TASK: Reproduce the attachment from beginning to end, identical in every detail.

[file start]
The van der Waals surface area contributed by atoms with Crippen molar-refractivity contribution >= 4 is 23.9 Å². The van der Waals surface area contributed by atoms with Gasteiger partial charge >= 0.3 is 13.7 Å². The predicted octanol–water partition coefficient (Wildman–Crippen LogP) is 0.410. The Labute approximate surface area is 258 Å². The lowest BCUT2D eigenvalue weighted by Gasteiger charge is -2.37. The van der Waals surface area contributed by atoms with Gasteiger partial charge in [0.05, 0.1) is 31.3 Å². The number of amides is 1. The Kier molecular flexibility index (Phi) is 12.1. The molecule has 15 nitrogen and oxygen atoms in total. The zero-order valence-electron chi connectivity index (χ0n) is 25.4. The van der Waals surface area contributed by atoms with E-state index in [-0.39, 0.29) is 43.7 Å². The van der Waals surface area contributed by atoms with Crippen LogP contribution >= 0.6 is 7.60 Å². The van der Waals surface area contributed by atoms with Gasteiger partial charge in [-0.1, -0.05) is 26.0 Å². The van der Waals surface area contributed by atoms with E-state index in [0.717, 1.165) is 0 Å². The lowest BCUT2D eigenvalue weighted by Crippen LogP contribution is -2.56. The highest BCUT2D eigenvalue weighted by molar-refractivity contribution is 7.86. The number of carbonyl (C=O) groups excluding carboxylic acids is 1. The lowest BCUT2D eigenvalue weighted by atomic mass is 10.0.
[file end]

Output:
The van der Waals surface area contributed by atoms with Crippen molar-refractivity contribution >= 4 is 23.9 Å². The van der Waals surface area contributed by atoms with Gasteiger partial charge >= 0.3 is 13.7 Å². The predicted octanol–water partition coefficient (Wildman–Crippen LogP) is 0.410. The Labute approximate surface area is 258 Å². The lowest BCUT2D eigenvalue weighted by Gasteiger charge is -2.37. The van der Waals surface area contributed by atoms with Gasteiger partial charge in [0.05, 0.1) is 31.3 Å². The number of amides is 1. The Kier molecular flexibility index (Phi) is 12.1. The molecule has 15 nitrogen and oxygen atoms in total. The zero-order valence-electron chi connectivity index (χ0n) is 25.4. The van der Waals surface area contributed by atoms with E-state index in [-0.39, 0.29) is 43.7 Å². The van der Waals surface area contributed by atoms with Crippen LogP contribution >= 0.6 is 7.60 Å². The van der Waals surface area contributed by atoms with Gasteiger partial charge in [-0.1, -0.05) is 26.0 Å². The van der Waals surface area contributed by atoms with E-state index in [0.717, 1.165) is 0 Å². The lowest BCUT2D eigenvalue weighted by Crippen LogP contribution is -2.56. The highest BCUT2D eigenvalue weighted by molar-refractivity contribution is 7.86. The number of carbonyl (C=O) groups excluding carboxylic acids is 1. The lowest BCUT2D eigenvalue weighted by atomic mass is 10.0.